Most people love their pets to a fault and would give everything to make their pets happy. Nevertheless, no matter how much they do to keep their canine friends comfortable, nature always has its course. Dogs are like humans too. They experience the ill effects of illnesses simply as we do, and one of these diseases that they share with us is diabetes.
It is important for a dog owner to know the symptoms of diabetes in dogs so that he can immediately bring his pet to a veterinarian for checkup and treatment once these symptoms are observed.
Symptoms Of Diabetes In Dogs
Symptoms of diabetes in the dog are easily noticeable if you follow their behavioral pattern carefully.
1. Change In His Natural Appetite
Because your dog’s body does not get the much-needed glucose even if it is frequently eating, it will make your dog hungrier and will result in an increase in the appetite. However, while a growth in appetite is evident during early stages of diabetes, loss of appetite may occur at a later date. When loss of appetite becomes evident, it means that your dog has a serious problem.
2. Excessive Thirst
Polydipsia or excessive thirst is an early warning sign of diabetes among canines. You will know that your dog is thirsty all the time, and you will notice that he is increasing his water consumption at a faster rate than he usually does.
3. Increased Urination
Polyuria or an increase in urination also occurs because the body tries to get rid of the excess glucose in the blood by excreting it through the urine along with the water that binds with it.
4. Weight Loss
Despite the fact that there might be an increase in appetite during the early stages of diabetes, sudden weight loss may still occur. Weight loss happens because a dog with diabetes often has a decreased rate of metabolism.
5. Fruity Breath
Since the body does not make enough insulin, the cells do not receive the glucose that they need for daily activities. Once this occurs, the body will resort to plan B to take care of the energy requirements. This plan B is to burn fat. When fats are being burned in the place of sugar, this produces ketones. Ketones will build-up in the urine and blood of your dog. As the ketone levels become higher, it will cause bad breath in your dog.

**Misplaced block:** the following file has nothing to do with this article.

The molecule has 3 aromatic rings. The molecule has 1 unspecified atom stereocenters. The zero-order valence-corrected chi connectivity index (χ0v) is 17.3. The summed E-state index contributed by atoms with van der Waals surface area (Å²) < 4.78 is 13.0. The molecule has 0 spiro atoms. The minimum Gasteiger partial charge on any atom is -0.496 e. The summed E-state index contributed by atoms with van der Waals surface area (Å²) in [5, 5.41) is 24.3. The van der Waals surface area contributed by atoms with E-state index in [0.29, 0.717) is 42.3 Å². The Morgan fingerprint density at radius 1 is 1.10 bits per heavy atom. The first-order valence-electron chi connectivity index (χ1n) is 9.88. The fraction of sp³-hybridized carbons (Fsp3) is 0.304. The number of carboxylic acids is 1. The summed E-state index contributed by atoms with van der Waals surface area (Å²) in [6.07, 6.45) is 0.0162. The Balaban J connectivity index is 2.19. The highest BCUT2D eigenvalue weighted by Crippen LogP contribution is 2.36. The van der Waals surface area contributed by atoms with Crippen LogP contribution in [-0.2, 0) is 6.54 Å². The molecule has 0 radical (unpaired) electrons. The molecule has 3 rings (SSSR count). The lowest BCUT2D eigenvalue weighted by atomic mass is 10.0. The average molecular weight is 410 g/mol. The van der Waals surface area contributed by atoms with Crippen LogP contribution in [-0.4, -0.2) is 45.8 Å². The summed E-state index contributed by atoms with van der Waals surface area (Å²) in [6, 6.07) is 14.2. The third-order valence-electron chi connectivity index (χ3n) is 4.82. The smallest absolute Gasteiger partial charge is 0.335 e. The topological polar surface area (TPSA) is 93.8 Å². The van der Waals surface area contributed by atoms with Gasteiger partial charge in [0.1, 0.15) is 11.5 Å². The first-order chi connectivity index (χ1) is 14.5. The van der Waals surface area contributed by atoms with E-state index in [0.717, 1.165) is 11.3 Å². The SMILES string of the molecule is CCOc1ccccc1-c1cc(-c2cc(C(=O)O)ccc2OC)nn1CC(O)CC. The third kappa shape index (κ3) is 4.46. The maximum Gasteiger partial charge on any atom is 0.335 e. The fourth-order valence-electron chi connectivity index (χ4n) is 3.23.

Dehydration is another common dog-diabetes symptom. Diabetes and dehydration are linked in a way that when there is an increase in the blood sugar levels for a prolonged period, the kidneys will remove some of this excess glucose through urine making your dog urinate frequently (here comes polyuria). As the kidneys filter the blood through urination, water is also removed from the blood. If this water is not replenished fast enough, dehydration will occur.
It is important that you take note of your dog’s water level intake to ensure that he is drinking enough to compensate for the fluids that he may have been lost. This will effectively prevent the occurrence of dehydration.
When there is a high blood glucose level in the body, it slows down the circulation of the blood and inhibits the cells to get the oxygen and nutrients that they need. Since cells are not well nourished and oxygenated, your dog may feel weak and tired all the time. On the other hand, when the blood sugar levels are low, it will also cause some fatigue because there is not enough to fuel the cells to work properly.
When your dog’s blood sugar levels rise or fall, this causes disruption in his metabolism pattern and may lead to nausea and vomiting. Also, vomiting is considered as a definite sign of diabetes which usually happen as ketoacidosis brought about by the presence of ketones. Ketoacidosis usually affects female and older dogs.
9. Thinning Of Hair
Thinning of hair may happen because diabetes will interrupt the process of hair growth by slowing it down. Sometimes, the immune system will attack the hair follicles leading to hair loss on different parts of your dog’s body.
10. Cloudy Eyes
Dark eyes in dogs often signify the presence of cataracts. If not treated, it may lead to blindness. Reasons why a cataract develops during a diabetic illness is still unknown, however, controlling your dog’s sugar levels may help reduce the risk.
Your veterinarian will recommend the best type of food for your dog. Usually, this diet will include good quality sources of protein, fiber and complex carbs. A low-fat diet may also be recommended.
More on exercise
To help control spikes in glucose levels, get your dog to maintain a moderate and consistent exercise routine. It will be an immense help with his diabetic treatment.
Insulin Injection Shots
Insulin shots are vital for the treatment of diabetes among dogs. Typically, your dog will require daily shots of insulin. Even if it requires quite a few shots, owners can administer the medication right in their homes itself. In case you are not sure how to do it, you can ask your dog’s vet to explain the process to you.
Glucose Monitoring At Home
It’s an important part of the treatment of diabetes among canines. Monitoring the glucose levels of your dog will ensure that there are no spikes in glucose and you will know whether you have controlled the disease or not. Know the warning signs of complications. It is important for you to know what the warning signs are so that you will be able to immediately report this to the vet and prevent the progression of the complication.